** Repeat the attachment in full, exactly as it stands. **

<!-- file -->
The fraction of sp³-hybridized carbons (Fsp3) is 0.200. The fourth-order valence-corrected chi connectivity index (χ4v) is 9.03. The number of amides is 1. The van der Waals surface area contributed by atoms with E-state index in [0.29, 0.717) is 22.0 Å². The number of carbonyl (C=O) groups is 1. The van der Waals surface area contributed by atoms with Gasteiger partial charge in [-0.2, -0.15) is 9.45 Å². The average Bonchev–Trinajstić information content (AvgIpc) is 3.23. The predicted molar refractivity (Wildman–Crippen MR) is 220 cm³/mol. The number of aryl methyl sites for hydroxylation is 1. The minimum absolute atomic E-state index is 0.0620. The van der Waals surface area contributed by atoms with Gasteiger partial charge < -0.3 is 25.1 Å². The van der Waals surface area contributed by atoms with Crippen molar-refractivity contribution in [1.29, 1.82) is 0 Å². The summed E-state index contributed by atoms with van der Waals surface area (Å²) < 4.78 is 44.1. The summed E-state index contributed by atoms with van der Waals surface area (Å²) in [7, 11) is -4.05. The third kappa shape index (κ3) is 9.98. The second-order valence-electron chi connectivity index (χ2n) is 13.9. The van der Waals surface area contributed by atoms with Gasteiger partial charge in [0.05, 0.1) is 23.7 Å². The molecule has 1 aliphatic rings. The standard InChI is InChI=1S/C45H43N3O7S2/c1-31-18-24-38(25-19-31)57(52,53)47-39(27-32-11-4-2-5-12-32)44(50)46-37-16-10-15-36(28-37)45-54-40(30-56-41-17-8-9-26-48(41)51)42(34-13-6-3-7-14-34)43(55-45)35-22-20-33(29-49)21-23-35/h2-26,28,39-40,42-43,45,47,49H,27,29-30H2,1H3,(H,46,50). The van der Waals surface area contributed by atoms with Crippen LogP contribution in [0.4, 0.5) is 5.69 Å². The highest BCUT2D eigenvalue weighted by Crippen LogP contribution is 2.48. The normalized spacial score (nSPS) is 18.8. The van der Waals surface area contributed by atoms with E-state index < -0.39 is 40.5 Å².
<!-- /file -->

The fraction of sp³-hybridized carbons (Fsp3) is 0.200. The fourth-order valence-corrected chi connectivity index (χ4v) is 9.03. The number of amides is 1. The van der Waals surface area contributed by atoms with E-state index in [0.29, 0.717) is 22.0 Å². The number of carbonyl (C=O) groups is 1. The van der Waals surface area contributed by atoms with Gasteiger partial charge in [-0.2, -0.15) is 9.45 Å². The average Bonchev–Trinajstić information content (AvgIpc) is 3.23. The predicted molar refractivity (Wildman–Crippen MR) is 220 cm³/mol. The number of aryl methyl sites for hydroxylation is 1. The minimum absolute atomic E-state index is 0.0620. The van der Waals surface area contributed by atoms with Gasteiger partial charge < -0.3 is 25.1 Å². The van der Waals surface area contributed by atoms with Crippen molar-refractivity contribution in [1.29, 1.82) is 0 Å². The summed E-state index contributed by atoms with van der Waals surface area (Å²) < 4.78 is 44.1. The summed E-state index contributed by atoms with van der Waals surface area (Å²) in [7, 11) is -4.05. The third kappa shape index (κ3) is 9.98. The second-order valence-electron chi connectivity index (χ2n) is 13.9. The van der Waals surface area contributed by atoms with Gasteiger partial charge in [0.05, 0.1) is 23.7 Å². The molecule has 1 aliphatic rings. The standard InChI is InChI=1S/C45H43N3O7S2/c1-31-18-24-38(25-19-31)57(52,53)47-39(27-32-11-4-2-5-12-32)44(50)46-37-16-10-15-36(28-37)45-54-40(30-56-41-17-8-9-26-48(41)51)42(34-13-6-3-7-14-34)43(55-45)35-22-20-33(29-49)21-23-35/h2-26,28,39-40,42-43,45,47,49H,27,29-30H2,1H3,(H,46,50). The van der Waals surface area contributed by atoms with Crippen LogP contribution in [0.4, 0.5) is 5.69 Å². The highest BCUT2D eigenvalue weighted by Crippen LogP contribution is 2.48. The normalized spacial score (nSPS) is 18.8. The van der Waals surface area contributed by atoms with E-state index < -0.39 is 40.5 Å².